Richard Pryor Critical Essays

Introduction

(Contemporary Literary Criticism)

Richard Pryor 1940–

Black American comedian and actor.

Pryor is recognized as one of the most original comedians of this era. His great achievement, in the opinion of many critics, is to point to the sometimes hilarious means by which mankind attempts merely to live. His is a comedy of the human condition, shaped by a broad and humane vision of the world.

Although Pryor's portrayals of tough-talking, hard-living blacks receive the most publicity, his characters are generally a mixed group and his satires are aimed at blacks and whites with equal intensity. Critics maintain that Pryor's characters have a stirring universality. Rich and poor, black and white, the young and the very old are portrayed deftly through a combination of visual and verbal techniques. Some observers attribute Pryor's evenhandedness to a sensibility which sees a mystical continuity and order beneath the surface of diverse lives.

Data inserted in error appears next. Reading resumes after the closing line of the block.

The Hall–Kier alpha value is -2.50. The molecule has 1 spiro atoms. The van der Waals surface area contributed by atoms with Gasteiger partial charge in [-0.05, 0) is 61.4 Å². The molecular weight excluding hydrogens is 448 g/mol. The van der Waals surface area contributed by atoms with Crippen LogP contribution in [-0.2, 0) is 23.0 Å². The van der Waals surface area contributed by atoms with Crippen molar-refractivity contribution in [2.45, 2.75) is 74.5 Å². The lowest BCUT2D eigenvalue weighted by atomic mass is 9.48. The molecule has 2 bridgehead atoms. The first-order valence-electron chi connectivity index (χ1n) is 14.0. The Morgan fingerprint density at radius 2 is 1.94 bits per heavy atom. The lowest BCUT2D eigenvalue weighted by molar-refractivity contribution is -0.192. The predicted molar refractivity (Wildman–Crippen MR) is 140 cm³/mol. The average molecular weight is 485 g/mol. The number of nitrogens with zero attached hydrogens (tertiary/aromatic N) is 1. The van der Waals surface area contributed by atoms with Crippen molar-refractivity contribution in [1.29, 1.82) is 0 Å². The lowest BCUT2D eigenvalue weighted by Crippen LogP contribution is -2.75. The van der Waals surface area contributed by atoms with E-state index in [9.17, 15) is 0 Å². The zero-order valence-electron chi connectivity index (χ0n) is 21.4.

Although his albums That Nigger's Crazy, Is It Something I Said?, and Bicentennial Nigger all won Grammy awards, Pryor was not considered "acceptable entertainment" by many audiences until the late 1970s, when the language and subject matter of his routines became more commonplace in the work of other performers. Pryor's films continue to receive "restricted" ratings, but he is now extremely popular with both black and white audiences. Having nearly burned to death in an accident in June, 1980, Pryor returned in 1982 in the film Richard Pryor Live on the Sunset Strip. This work, like his film Richard Pryor Live in Concert, is often described as one of Pryor's most compelling and effective efforts.